An atmosphere of a world 1,000 light years away, among the discoveries of James Webb

NASA has released the first images taken by the James Webb Space Telescope, after the first revelation made public by the President of the United States, Joe Biden.

The impressive first scientific photograph of the James Webb, that Biden presented last Monday is a view of the universe showing thousands of galaxies. It is a demonstration of the immense power of $10,000 million (€9,974 million) telescope. NASA has released more images of the telescope’s first sightings, photos taken during its first months of operation after launch in December 2021.

One of these observations was a detailed study of the atmosphere of a gas giant planet 1,000 light years from Earth, named WASP-96 b. Observing the dimming of light as the planet passed in front of its host star, the James Webb he was able to explore this world’s atmosphere, a technique he would use to study many other planets in the future.

“You see bulges and movements that indicate the presence of water vapor in the atmosphereKnicole Colón, an astrophysicist at NASA’s Goddard Space Flight Center and assistant scientist for the James Webb Space Telescope project for the scientific study of exoplanets, explained during a NASA event that revealed the observations.

“These are probably the most difficult observations the James Webb Space Telescope will make,” says Don Pollacco, an astronomer at the University of Warwick in the UK. It is expected that the James Webb have an unrivaled ability to search for methane and other possible signs of life in the atmospheres of planets similar in size to ours.

South Ring Nebula, NGC 3132, Eight Burst Nebula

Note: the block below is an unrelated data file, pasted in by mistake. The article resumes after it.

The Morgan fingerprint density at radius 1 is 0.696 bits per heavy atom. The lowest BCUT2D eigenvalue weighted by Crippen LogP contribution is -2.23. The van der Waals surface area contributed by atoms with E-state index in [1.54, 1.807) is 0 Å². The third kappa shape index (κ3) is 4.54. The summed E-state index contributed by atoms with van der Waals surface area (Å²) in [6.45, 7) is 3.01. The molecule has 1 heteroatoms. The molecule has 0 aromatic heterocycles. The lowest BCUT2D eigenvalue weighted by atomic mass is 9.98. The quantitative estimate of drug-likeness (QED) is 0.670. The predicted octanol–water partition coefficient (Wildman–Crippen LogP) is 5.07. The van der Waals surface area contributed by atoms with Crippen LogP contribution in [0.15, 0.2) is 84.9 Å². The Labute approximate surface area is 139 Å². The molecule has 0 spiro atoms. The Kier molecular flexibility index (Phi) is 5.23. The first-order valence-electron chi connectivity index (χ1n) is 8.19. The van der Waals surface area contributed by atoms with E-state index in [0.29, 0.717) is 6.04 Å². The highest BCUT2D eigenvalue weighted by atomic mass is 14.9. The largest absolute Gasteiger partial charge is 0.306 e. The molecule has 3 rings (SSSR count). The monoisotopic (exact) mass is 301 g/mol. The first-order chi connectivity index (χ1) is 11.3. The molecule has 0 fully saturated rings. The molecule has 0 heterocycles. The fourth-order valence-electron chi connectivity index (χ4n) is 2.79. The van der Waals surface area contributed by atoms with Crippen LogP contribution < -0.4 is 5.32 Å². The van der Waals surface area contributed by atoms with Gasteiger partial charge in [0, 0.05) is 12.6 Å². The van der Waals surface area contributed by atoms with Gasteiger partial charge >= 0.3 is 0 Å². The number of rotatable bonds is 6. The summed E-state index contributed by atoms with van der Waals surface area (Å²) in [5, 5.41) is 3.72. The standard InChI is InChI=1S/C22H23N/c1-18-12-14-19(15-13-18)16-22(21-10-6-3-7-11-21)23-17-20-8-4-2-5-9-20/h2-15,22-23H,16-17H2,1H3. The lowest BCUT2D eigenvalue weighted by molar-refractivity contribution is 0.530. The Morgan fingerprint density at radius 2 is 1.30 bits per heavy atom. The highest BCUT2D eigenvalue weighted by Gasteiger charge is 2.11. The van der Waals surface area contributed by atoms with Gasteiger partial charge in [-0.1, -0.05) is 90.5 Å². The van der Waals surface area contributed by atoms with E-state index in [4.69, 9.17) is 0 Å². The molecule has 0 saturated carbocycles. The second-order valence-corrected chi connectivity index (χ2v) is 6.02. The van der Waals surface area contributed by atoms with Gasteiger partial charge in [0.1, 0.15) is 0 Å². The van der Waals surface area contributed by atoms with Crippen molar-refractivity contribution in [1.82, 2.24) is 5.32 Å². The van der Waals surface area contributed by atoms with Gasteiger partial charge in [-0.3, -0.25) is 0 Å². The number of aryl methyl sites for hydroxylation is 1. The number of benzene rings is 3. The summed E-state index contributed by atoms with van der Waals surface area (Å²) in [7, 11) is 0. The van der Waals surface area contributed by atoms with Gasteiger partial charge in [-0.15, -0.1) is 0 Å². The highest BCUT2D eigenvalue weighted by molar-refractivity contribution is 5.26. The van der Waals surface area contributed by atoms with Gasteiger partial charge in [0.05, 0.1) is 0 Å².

Photo: Instruments aboard the ‘James Webb’ captured these two images of the South Ring Nebula, located about 2,500 light-years away. Credits: NASA, ESA, ASC, STSCI.

The picture that the James Webb captured of a dying star losing its outer layers, the so-called planetary nebula known as the South Ring Nebula which lies approximately 2,500 light years from Earth. This image is much more detailed than the one I had taken by the Hubble Space Telescope in 1998 there reveals for the first time the two stars known to be at the heart of the nebula.

Another image (the one shown at the top of this article) reveals a beautiful view of Stephan’s Quintet, the group of five galaxies about 300 million light-years from Earth. Four of these galaxies interact and transfer gas and dust to each other. The picture of James Webb of galaxies in infrared light shows like never before how these interactions lead to the formation of stars in galaxies. The power of optics James Webb is so big that even some individual stars can be seen in galaxies. “It’s impressive,” says Mark McCaughrean, senior science and exploration adviser at the European Space Agency. “We are ready to take full advantage of this telescope.”

Star forming region in the Carina Nebula

Photo: The edge of the star forming region in the Carina Nebula, captured by the ‘James Webb’. Credits: NASA, ESA, ASC, STSCI

The final image offered was a new look at the Carina Nebula, an active star-forming region nearly 8,000 light-years from Earth. The magnificent view revealed by JWST reveals hundreds of new stars never seen before, and even structures in the dust and gas of the nebula that cannot yet be explained, according to Amber Straughn, astrophysicist at NASA Goddard and assistant scientist of the project for JWST. .

Thanks to JWST, “we can see a lot more detail,” Straughn says. “It really reveals what’s going on here.”

First image from the James Webb Space Telescope

Photo: This “deep field” image of the galaxy-filled “James Webb” was released last Monday by President Biden. Credits: NASA, ESA, ASC and STSCI.

These images are just an exciting first part of what’s to come from the James Webb. The telescope has just started its first year of scientific observations program. Countless breathtaking views and vast amounts of priceless data await us soon.

“This is a new window into the history of our universe,” President Biden said. “We see the first light shining through this window.”

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